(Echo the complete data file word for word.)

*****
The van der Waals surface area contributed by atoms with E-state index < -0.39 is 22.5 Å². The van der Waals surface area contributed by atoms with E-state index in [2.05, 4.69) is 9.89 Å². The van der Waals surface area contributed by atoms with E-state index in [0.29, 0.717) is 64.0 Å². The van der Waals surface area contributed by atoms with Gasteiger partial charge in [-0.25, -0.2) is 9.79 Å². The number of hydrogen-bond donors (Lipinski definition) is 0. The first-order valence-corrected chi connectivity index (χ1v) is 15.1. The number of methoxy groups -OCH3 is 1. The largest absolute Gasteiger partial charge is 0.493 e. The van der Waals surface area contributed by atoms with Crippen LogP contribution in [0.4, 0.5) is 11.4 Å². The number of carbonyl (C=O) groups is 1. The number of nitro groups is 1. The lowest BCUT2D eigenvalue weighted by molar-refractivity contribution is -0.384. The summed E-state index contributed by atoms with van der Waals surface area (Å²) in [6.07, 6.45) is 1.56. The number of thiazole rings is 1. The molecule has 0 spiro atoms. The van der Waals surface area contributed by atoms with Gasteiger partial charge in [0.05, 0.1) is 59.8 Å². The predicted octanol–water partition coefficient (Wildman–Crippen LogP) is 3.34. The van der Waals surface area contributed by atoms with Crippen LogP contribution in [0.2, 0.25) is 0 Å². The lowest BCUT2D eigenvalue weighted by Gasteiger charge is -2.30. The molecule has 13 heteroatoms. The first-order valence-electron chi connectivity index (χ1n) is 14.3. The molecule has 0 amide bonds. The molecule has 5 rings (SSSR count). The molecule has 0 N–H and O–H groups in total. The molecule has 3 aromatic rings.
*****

The van der Waals surface area contributed by atoms with E-state index < -0.39 is 22.5 Å². The van der Waals surface area contributed by atoms with E-state index in [2.05, 4.69) is 9.89 Å². The van der Waals surface area contributed by atoms with E-state index in [0.29, 0.717) is 64.0 Å². The van der Waals surface area contributed by atoms with Gasteiger partial charge in [-0.25, -0.2) is 9.79 Å². The number of hydrogen-bond donors (Lipinski definition) is 0. The first-order valence-corrected chi connectivity index (χ1v) is 15.1. The number of methoxy groups -OCH3 is 1. The largest absolute Gasteiger partial charge is 0.493 e. The van der Waals surface area contributed by atoms with Crippen LogP contribution in [0.4, 0.5) is 11.4 Å². The number of carbonyl (C=O) groups is 1. The number of nitro groups is 1. The lowest BCUT2D eigenvalue weighted by molar-refractivity contribution is -0.384. The summed E-state index contributed by atoms with van der Waals surface area (Å²) in [6.07, 6.45) is 1.56. The number of thiazole rings is 1. The molecule has 0 spiro atoms. The van der Waals surface area contributed by atoms with Gasteiger partial charge in [0.05, 0.1) is 59.8 Å². The predicted octanol–water partition coefficient (Wildman–Crippen LogP) is 3.34. The van der Waals surface area contributed by atoms with Crippen LogP contribution in [0.2, 0.25) is 0 Å². The lowest BCUT2D eigenvalue weighted by Gasteiger charge is -2.30. The molecule has 13 heteroatoms. The first-order valence-electron chi connectivity index (χ1n) is 14.3. The molecule has 0 amide bonds. The molecule has 5 rings (SSSR count). The molecule has 0 N–H and O–H groups in total. The molecule has 3 aromatic rings.